Christmas might seem like an old and ancient tradition, but a lot of Christmas traditions started recently. More recently than you might even think! While Saint Nicholas has been around since the 13th Century, and Father Christmas since the 17th century, there have been a lot of modern additions to Christmas, including Santa's red suit. In fact, you might actually find yourself surprised by which Christmas traditions were actually added to the Christmas canon more recently than others. So now that you're about to find out where you're favorite Christmas traditions come from, you might find yourself a little shocked to learn they're not as "traditional" as you might have thought.
All this isn't to say that recently added Christmas traditions aren't still wonderful. They are! And all of these are much loved and iconic parts of Christmas that we're not going to do away with simply because they're not "authentic" enough. I mean unless we want to behave like caricatures of bearded hipsters on a constant quest for authenticity. Which we don't. What we want to do is continue to enjoy Christmas, with traditions both ancient and new. Here are some Christmas traditions you might not have realized were added to Christmas more recently than others...
1. The Red-Suited Santa
The Santa suit first emerged, the way we know it now, in Thomas Nast drawings in 1892. But the popularization of red suit is attributed to Coca-Cola, when Swedish artist Haddon Sundblom colored the black-and-white representation red in their advertisements in 1932. There had been depictions of Santa in red in that 40 year gap — however, the image of Santa we know today was popularized (and made the primary Santa depiction) by Coke with that one ad.
2. Wrapping Paper
The concept of wrapping paper for gifts was accidentally invented by J.C. and Rollie Hall in 1917. After running out of tissue paper to wrap products in at their store after a particularly busy retail season, they used French paper intended for lining envelopes instead. As a joke, they displayed the paper and sold it for 10 cents a sheet, until it sold out, and by 1919, they were printing paper specifically for wrapping gifts.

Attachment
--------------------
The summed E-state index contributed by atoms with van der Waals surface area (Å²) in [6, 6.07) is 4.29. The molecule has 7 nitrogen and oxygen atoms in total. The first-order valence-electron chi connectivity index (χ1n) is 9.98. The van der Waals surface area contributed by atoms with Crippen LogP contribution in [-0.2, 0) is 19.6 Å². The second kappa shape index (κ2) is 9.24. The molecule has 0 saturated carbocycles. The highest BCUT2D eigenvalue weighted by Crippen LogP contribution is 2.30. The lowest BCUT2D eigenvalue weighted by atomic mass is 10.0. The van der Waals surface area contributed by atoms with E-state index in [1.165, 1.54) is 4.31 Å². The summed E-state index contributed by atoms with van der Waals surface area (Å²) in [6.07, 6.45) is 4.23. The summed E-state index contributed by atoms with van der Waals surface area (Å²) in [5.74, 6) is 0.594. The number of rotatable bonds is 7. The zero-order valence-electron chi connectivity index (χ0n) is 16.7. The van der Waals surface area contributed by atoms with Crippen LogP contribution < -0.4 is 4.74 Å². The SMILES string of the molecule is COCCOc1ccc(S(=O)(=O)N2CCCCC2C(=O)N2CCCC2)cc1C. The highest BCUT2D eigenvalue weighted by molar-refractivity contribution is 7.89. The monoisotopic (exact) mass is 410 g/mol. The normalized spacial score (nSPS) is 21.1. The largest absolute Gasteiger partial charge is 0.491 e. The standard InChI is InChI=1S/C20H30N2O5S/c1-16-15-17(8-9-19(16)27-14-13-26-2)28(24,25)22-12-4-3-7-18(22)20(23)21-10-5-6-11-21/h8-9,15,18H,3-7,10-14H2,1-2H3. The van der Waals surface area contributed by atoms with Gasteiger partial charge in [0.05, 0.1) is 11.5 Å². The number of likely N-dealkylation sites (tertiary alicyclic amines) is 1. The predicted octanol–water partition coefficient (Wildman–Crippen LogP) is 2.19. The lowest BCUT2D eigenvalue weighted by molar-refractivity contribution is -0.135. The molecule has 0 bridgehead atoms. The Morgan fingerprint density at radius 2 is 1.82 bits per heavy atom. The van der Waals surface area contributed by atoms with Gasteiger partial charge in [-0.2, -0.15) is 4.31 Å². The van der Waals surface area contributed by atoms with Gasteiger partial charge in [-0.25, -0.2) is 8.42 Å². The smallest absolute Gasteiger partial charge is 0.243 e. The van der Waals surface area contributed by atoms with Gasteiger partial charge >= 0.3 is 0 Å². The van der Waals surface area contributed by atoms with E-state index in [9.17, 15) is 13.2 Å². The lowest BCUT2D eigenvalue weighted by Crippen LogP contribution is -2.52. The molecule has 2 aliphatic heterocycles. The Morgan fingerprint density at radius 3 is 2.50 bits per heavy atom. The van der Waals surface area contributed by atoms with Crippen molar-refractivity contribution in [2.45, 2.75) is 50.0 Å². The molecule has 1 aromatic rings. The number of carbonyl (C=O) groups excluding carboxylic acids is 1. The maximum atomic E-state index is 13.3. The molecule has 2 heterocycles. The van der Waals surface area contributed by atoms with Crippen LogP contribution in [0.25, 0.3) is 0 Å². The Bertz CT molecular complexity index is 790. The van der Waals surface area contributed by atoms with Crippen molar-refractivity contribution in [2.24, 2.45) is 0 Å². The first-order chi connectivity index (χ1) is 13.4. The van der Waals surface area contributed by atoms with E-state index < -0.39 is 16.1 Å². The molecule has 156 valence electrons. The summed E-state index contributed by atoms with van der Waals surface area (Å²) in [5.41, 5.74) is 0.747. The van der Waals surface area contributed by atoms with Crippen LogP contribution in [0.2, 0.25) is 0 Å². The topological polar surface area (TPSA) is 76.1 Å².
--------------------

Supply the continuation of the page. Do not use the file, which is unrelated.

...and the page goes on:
3. Christmas Ornaments
Decorated trees didn't become a thing in America until German and English immigrants bought ornaments over with them in the 1840s. Even still, the US didn't start producing its own ornaments until 1939 (until then we were importing from Europe and Japan). In 1973, Hallmark introduced sets of ornaments in the format of 6 glass balls sold together, which began the tradition of Christmas collectibles and indeed, buying ornaments in matching sets.
Even though gift giving at Christmas goes back as far as the Three Wise Men visiting baby Jesus in the manger with their offerings, gift-giving at Christmas didn't become popular until the late 1800s. Considering Jesus was born around 1 B.C., that's a really long time to ditch, and then reclaim, a tradition. It wasn't until 1867, when Macy's New York stayed open until midnight on Christmas Eve, that we really started to solidify the tradition the way we do today.
5. Christmas Log
Probably the most easily recognizable Christmas dessert is the Christmas log (aside from candy canes). The Christmas log, however, is a 20th Century creation, even though the ingredients used in it date back to the 17th Century. A lot of popular recipes for the Christmas log come from the 1930s onwards.
6. Artificial Christmas Trees
Live Christmas trees are a diminishing tradition, and a lot of families now invest in life-like, but artificial, trees they use again and again, in the name of environmental preservation. Artificial Christmas trees were first created in Germany in the 1800s, but it wasn't until the 1960s they became popular in America.